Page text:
U2101: United Colours

Listening to a new U2 album for the first time is always a heady experience, but I can’t think of a single album that left me as dumbstruck after the first listen as the Passengers album, and that holds doubly true for the first track, “United Colours.” This track really defies easy description. On one hand, it seems to be pure techno, which is simple enough. It has big pounding bass beats, such as what one might expect to hear on the dance-floor, and no vocals or lyrics to distract from the hedonism. On the other hand…it makes me say “Whew!” There’s a lot going on in this track. All kinds of crazy sound effects, including some demented guitar riffing, and some complex percussion. In many ways, this track straddles the gulf between U2’s desire to make danceable, accessible pop music, and their need for experimentation, which I understand keeps the creative wheels greased and turning properly. I have a suspicion that this last statement is especially true for Edge. He seems to enjoy creating inventive, avant-garde soundscapes that are alternative in the truest sense of the word, where he really pushes the envelope of what we think of when we think of words like “song” and “music.”Examples range from the Captive soundtrack to his score for Morleigh’s dance troupe’s Cold Dream Colour. Perhaps this is why U2’s collaborations with Brian Eno have been among some of their most successful and popular…Brian seems to understand that kind of creativity as well as a commercial band’s need to create something for the masses.

I say that U2’s collaborations with Brian Eno have yielded some of their most well-liked results…albums like The Joshua Tree and Achtung Baby…but Brian is also responsible for some of the band’s least commercial projects, things like the Passengers album, and No Line on the Horizon, which I almost consider a kind of Passengers, Part II. These two projects are similar in that they feature the heaviest input from Eno of any of the U2 albums that Brian has been involved in, and both albums contain music that could be considered experimental and, well, strange. I mean seriously, I love “Unknown Caller” dearly. It is one of U2’s most deeply affecting songs for me, but it is undeniably weird. The same is true for “United Colours.” The thing to understand when listening to these tracks is that U2 isn’t attempting to make hits with these two songs. They are following their internal muse, and, to be honest, this music isn’t for everyone. This is music for fans who are willing to make an investment in their listening that goes beyond a trip to the record store to pick up the week’s hot releases. One has to be willing to sit down and make the work the center of their focus for an hour or so, at least…maybe even longer, as Original Soundtracks took me several listens all the way through to begin to get the ideas that were being presented there. The point is, there has to be a kind of meeting of the minds for listeners to truly grasp what U2 and Brian were attempting with “United Colours.” Definitely not what I would call “easy listening.” I hope that if you haven’t listened to the Passengers album in a while, or if you have never listened with the album as the center of your attention, you will sit down this week and devote some time to hearing the record with fresh ears. I know that we are all busy, but it is a worthwhile endeavor.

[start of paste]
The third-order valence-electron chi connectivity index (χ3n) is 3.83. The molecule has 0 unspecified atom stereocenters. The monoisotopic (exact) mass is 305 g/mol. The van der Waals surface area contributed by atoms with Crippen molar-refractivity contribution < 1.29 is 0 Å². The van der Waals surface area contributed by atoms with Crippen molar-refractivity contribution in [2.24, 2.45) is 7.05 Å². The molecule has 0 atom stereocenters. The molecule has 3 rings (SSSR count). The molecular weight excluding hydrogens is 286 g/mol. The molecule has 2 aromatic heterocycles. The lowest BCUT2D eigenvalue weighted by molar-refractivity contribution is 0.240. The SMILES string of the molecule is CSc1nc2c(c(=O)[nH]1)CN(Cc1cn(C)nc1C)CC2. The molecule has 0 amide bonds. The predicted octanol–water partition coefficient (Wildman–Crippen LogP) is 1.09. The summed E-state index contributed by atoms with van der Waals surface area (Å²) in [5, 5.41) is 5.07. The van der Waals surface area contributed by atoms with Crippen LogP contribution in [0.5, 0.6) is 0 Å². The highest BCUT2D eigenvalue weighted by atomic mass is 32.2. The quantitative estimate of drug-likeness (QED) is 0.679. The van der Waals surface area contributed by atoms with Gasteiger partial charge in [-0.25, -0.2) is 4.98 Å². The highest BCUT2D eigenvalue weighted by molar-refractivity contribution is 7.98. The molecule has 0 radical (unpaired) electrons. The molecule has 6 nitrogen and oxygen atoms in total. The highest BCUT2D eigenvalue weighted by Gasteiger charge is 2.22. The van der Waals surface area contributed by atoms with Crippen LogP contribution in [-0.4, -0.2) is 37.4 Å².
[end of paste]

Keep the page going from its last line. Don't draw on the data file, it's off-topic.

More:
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Ever since I realized as a kid, while poring over the liner notes of the Bob Marley - Songs of Freedom boxed set, that writing about music was a viable career choice, one of my greatest desires has been to write about U2. The band has been a major part of my life for as long as I can remember, and I'm thrilled to have this opportunity to contribute a little something to the fantastic online community that's been built around the band.

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